With a Respironics BiPAP you would also have the freedom of setting the pressure support to a range of 3 to 6, instead of the essentially fixed pressure support of 3 that you have now with EPR set to 3.

Sleepster
Apnea Board Moderator
www.ApneaBoard.com


INFORMATION ON APNEA BOARD FORUMS OR ON APNEABOARD.COM SHOULD NOT BE CONSIDERED AS MEDICAL ADVICE. ALWAYS SEEK THE ADVICE OF A PHYSICIAN BEFORE SEEKING TREATMENT FOR MEDICAL CONDITIONS, INCLUDING SLEEP APNEA. INFORMATION POSTED ON THE APNEA BOARD WEB SITE AND FORUMS ARE PERSONAL OPINION ONLY AND NOT NECESSARILY A STATEMENT OF FACT.
05-09-2016 06:59 PM
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Mike208 Offline

Preferred Members

Posts: 35
Joined: Mar 2016

Machine: AirSense 10 Autoset
Mask Type: Full face mask
Mask Make & Model: Resmed Airfit 10
Humidifier: unsure
CPAP Pressure: Supposed to be 10
CPAP Software: Not using software

Other Comments:

Sex: Male
Location: South Carolina

Post: #27
RE: New Guy Now On CPAP
(05-09-2016 06:59 PM)Sleepster Wrote:  
(05-09-2016 05:33 PM)Sleeprider Wrote:  A fixed pressure of 10.0 seems to give you therapeutically acceptable treatment, but when pressure is dropped to 7.0, your OA index is extremely high.

Then why not put the machine in auto mode with a range of 7 to 10?

With a Respironics BiPAP you would also have the freedom of setting the pressure support to a range of 3 to 6, instead of the essentially fixed pressure support of 3 that you have now with EPR set to 3.

According to the sleep center the previous trials have included that. As far as bipap it's not going to happen. I trust the people I'm working with. They've seen all of this before. If they say it will not work it's not going to work. I have seen two doctors and two other sleep specialists and they are all of the same opinion. I am told that it isn't often they run across someone like me but it does happen. For whatever reason, my anatomy or whatever, I am difficult to treat.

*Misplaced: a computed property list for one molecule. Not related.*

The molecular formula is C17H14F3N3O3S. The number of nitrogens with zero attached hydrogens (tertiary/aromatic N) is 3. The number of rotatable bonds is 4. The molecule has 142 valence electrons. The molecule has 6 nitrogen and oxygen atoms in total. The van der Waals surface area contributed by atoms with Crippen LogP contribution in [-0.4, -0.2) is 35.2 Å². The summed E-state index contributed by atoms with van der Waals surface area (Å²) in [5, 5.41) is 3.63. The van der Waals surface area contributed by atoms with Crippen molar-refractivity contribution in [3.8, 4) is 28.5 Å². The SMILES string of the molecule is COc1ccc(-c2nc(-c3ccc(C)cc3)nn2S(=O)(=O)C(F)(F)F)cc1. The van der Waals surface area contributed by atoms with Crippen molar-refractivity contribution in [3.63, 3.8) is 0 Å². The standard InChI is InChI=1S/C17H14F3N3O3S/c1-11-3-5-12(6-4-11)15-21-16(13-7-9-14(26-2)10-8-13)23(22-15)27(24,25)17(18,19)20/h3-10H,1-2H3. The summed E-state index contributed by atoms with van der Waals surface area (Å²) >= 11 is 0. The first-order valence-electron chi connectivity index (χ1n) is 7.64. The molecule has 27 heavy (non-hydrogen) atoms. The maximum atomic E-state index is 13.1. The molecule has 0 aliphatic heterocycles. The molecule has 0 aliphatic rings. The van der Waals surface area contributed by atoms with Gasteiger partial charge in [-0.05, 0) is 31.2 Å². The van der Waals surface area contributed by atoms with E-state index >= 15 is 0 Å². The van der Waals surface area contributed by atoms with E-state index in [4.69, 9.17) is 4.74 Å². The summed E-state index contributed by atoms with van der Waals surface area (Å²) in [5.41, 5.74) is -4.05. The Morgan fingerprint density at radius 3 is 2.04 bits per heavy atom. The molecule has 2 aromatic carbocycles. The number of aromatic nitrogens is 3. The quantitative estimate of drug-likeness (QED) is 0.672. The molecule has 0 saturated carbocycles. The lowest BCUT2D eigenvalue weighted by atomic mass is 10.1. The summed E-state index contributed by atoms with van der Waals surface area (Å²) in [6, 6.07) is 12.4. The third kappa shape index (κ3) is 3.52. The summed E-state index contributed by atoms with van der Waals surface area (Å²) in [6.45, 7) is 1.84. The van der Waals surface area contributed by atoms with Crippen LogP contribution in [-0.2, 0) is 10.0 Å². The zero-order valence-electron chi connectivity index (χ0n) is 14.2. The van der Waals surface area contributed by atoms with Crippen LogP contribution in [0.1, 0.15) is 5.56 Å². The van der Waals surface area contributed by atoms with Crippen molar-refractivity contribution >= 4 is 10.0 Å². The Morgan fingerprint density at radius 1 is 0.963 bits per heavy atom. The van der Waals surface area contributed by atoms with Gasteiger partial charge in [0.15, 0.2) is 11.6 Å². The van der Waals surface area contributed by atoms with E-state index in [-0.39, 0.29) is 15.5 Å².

(This post was last modified: 05-10-2016 06:24 AM by Mike208.)
05-10-2016 06:22 AM
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Sleepster Offline
Wiki Editor
Moderators

Posts: 4,993
Joined: Feb 2012

Machine: ResMed AirCurve10 VAuto
Mask Type: Full face mask
Mask Make & Model: F&P Simplus
Humidifier: HumidAir and SlimLine Hose
CPAP Pressure: MaxI 13.6 | MinE 5.2 | PS 4.4
CPAP Software: ResScan SleepyHead

Other Comments: Diagnosed Nov 2011. Conquered aerophagia.

Sex: Male
Location: Houston, Texas

Post: #28
RE: New Guy Now On CPAP
What I see happening is that you were unable to tolerate a fixed pressure of 7 with EPR set to 3. I agree that if you can't tolerate that, bi-level therapy would be of no use to you. The reason is because 7 minus 3 equals 4, and 4 is the lowest possible pressure for any PAP machine.

But as I recall, you said you tried that for only a couple of hours and couldn't tolerate it because you felt it wasn't delivering enough air. That is different from not being able to tolerate it because it's pumping air into your stomach. The aerophagia is a matter of anatomy, but the feeling that you're not getting enough air is not.

There are still options available to you that involve CPAP therapy, and we have discussed them here in this thread. Most of them do not involve bi-level therapy but instead involve the use of other things in conjunction with CPAP therapy. Setting the CPAP machine to auto mode, wearing the collar, sleeping with a wedge, using the dental appliance, IIRC. many of these strategies are temporary and are needed just to get you to adapt to the therapy. You don't have to do them for the rest of your life.

In my opinion you are giving up too soon, but the decision is yours to make. We are here to offer suggestions and provide support.

Sleepster
Apnea Board Moderator
www.ApneaBoard.com


INFORMATION ON APNEA BOARD FORUMS OR ON APNEABOARD.COM SHOULD NOT BE CONSIDERED AS MEDICAL ADVICE. ALWAYS SEEK THE ADVICE OF A PHYSICIAN BEFORE SEEKING TREATMENT FOR MEDICAL CONDITIONS, INCLUDING SLEEP APNEA. INFORMATION POSTED ON THE APNEA BOARD WEB SITE AND FORUMS ARE PERSONAL OPINION ONLY AND NOT NECESSARILY A STATEMENT OF FACT.
05-10-2016 11:15 AM